LOWER_LIMIT = 1
UPPER_LIMIT = 100

and then use them in these (inconsecutive) lines of your code:

random_number = randint(0, 101)

print("Simply guess the number between 1-100 that the Computer is 'thinking' of!")

print("Invalid. Enter a number between 1-100 ")

changing them to

random_number = randint(LOWER_LIMIT, UPPER_LIMIT)     # see fix in the first note

print("Simply guess the number between {}-{} that the Computer is 'thinking' of!"
      .format(LOWER_LIMIT, UPPER_LIMIT))

print("Invalid. Enter a number between {}-{} "
      .format(LOWER_LIMIT, UPPER_LIMIT))

( {} in strings are replacement fields for parameters in the .format() method.)

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  • \$\begingroup\$ Wow! I haven't been exposed to this sort of formatting before in Python. I really like this. Thank you for pointing it out. In addition, it is far easier to understand when you used the constant variables. Out of interest, do you think I could have put the main() function to better use? Thank you. Greg \$\endgroup\$ – Greg Aug 27 '17 at 22:50
  • \$\begingroup\$ We still learn something new. In Python 3.6+ is even possible to write it more straighforward, without .format() method, with the f string's prefix and expressions directly in the replacement fields {}- print(f"Invalid. Enter a number between {LOWER_LIMIT}-{UPPER_LIMIT} ") \$\endgroup\$ – MarianD Aug 27 '17 at 23:54
  • \$\begingroup\$ It's definitely better to use the main() function - see the last (3rd) part of my another answer with the links for reasoning such practice. \$\endgroup\$ – MarianD Aug 28 '17 at 0:00
4
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I would replace random_number = gen_number() with randint(0, 101).

randint is already a function. What is the use in wrapping it in another function which does nothing extra?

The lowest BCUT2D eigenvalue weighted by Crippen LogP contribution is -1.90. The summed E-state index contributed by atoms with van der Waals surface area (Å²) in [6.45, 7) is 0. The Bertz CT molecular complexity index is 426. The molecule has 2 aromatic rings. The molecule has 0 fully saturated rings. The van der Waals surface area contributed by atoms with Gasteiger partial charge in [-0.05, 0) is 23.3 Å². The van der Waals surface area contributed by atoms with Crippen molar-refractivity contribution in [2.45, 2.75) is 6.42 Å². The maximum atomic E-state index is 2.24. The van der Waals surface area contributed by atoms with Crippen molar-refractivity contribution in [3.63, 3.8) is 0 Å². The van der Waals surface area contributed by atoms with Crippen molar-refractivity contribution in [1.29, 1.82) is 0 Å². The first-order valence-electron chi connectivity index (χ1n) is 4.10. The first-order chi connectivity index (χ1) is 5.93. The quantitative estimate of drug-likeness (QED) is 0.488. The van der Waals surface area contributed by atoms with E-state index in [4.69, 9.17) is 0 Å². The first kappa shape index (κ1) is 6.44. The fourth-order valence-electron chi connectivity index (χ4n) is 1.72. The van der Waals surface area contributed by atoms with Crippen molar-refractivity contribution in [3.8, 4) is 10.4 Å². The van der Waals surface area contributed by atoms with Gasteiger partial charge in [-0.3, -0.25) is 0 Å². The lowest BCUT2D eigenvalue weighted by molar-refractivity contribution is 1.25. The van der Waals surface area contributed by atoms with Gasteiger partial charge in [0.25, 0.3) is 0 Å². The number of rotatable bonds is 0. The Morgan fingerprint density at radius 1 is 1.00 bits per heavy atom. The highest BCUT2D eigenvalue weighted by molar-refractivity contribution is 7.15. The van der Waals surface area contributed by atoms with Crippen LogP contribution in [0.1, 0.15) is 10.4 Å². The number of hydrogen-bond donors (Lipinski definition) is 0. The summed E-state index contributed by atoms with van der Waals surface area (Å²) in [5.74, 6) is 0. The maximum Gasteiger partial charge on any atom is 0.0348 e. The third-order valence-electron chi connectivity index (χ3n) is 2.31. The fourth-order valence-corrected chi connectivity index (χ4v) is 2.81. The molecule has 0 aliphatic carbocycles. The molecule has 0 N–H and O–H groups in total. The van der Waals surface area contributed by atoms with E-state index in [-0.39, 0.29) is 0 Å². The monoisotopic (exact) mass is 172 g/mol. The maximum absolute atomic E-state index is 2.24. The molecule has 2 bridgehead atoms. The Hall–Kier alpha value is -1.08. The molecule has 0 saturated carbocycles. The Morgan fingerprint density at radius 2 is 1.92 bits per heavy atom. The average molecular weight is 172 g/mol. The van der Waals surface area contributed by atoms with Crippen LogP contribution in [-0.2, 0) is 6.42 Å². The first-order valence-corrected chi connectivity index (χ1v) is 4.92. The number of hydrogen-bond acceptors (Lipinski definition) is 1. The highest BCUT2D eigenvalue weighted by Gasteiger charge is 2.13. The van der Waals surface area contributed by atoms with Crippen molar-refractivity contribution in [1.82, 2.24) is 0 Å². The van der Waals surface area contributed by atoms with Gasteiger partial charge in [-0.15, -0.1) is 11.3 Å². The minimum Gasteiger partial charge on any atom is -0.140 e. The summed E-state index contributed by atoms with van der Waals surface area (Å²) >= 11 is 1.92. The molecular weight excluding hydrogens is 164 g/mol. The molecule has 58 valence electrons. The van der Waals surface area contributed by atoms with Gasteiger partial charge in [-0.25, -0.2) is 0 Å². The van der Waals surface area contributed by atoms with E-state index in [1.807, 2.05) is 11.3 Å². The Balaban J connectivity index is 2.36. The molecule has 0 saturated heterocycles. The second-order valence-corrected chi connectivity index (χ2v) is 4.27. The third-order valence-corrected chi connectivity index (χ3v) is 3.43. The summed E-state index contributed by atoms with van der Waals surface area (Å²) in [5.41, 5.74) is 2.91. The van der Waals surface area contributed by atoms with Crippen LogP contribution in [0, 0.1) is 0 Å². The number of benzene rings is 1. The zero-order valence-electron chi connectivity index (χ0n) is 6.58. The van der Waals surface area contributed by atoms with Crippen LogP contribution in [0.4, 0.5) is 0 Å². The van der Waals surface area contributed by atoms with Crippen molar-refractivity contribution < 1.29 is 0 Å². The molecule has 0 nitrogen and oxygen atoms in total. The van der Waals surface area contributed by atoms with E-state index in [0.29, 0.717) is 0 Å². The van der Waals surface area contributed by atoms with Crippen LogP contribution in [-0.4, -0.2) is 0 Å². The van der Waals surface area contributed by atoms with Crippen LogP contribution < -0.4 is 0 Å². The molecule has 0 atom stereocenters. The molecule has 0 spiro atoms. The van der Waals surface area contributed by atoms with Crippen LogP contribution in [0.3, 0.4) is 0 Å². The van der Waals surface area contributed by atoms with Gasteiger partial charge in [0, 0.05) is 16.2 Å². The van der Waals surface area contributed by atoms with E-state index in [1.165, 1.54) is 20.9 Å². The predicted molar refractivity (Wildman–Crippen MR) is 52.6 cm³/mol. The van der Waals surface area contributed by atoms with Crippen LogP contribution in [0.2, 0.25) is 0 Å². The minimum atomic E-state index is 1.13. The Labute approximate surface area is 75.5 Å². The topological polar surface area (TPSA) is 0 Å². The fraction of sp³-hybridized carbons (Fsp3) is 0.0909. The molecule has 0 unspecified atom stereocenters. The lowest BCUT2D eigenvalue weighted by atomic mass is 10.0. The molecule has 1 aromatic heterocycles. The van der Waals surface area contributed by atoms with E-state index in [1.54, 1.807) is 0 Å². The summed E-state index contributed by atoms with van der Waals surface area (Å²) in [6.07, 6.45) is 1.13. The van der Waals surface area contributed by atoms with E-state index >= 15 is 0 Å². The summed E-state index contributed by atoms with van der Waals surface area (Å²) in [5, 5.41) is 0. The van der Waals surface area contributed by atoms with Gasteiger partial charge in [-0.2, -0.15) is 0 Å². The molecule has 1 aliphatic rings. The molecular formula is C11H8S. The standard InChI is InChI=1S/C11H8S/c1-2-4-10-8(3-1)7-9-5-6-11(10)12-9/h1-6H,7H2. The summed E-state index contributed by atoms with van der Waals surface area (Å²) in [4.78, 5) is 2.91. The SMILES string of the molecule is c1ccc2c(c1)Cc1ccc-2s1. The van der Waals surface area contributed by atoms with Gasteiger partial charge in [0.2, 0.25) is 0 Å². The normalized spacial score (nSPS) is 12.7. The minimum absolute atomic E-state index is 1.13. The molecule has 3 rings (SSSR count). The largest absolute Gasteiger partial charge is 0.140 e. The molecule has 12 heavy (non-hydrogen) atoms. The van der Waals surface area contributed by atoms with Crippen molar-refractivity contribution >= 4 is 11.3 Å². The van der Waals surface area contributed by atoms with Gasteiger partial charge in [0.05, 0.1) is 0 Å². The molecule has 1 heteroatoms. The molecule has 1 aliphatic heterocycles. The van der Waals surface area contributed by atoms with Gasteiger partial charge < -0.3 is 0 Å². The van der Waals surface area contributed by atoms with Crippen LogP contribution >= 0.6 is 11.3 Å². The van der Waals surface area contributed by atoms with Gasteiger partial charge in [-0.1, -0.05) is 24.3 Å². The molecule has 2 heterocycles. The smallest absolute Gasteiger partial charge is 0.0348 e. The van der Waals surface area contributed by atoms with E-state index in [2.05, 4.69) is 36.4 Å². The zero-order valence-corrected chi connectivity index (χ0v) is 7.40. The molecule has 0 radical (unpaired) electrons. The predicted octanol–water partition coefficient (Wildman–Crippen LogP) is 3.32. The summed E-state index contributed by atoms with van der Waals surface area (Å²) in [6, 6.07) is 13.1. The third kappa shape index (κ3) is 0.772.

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  • \$\begingroup\$ Thank you for your answer. I have edited my question to show improved code. \$\endgroup\$ – Greg Aug 28 '17 at 20:40
3
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Your answers (Lower... or Higher... ) are ambiguous - is the answer (guess) lower or is such the unknown number?

Maybe something as "Try lower ..." would be more appropriate.


In your congrat_winner() function

def congrat_winner(correct, random_number):
    if correct == random_number:
        print()
        print("Calculating results...")
        sleep(1)
        print()
        print("WELL DONE!")
        print("The answer was indeed,", str(correct) + "!")

is the introductory testing superfluous (and - consequently - the second parameter is needless) as you call that function only after passing the similar test.

So your function may be shortened to

def congrat_winner(correct):
    print()
    print("Calculating results...")
    sleep(1)
    print()
    print("WELL DONE!")
    print("The answer was indeed,", str(correct) + "!")

Subsequently, the part

        else:
            correct = response
            congrat_winner(correct, random_number)

where you call that function have to be changed to

        else:
            congrat_winner(response)      # directly used 'response' instead of 'correct'

(There is no more reason for the correct = response statement.)

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  • \$\begingroup\$ Excellent. Thank you for your feedback. Yes, the if statement in congrat_winner() was useless. Would it be simpler to call the congrat_winner function through human_guess by using the guess variable? Thank you. \$\endgroup\$ – Greg Aug 27 '17 at 22:46
  • \$\begingroup\$ No, it isn't possible as guess is only a local variable of the human_guess, btw. never used so you may simply omit it. To be clear I am going to write another answer about it. \$\endgroup\$ – MarianD Aug 27 '17 at 23:23
3
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In the loop where you take input you have the following statement:

    try:
        response = int(input(question))
        if response > random_number:
            print("Lower... ")
        elif response < random_number:
            print("Higher... ")
        else:
            correct = response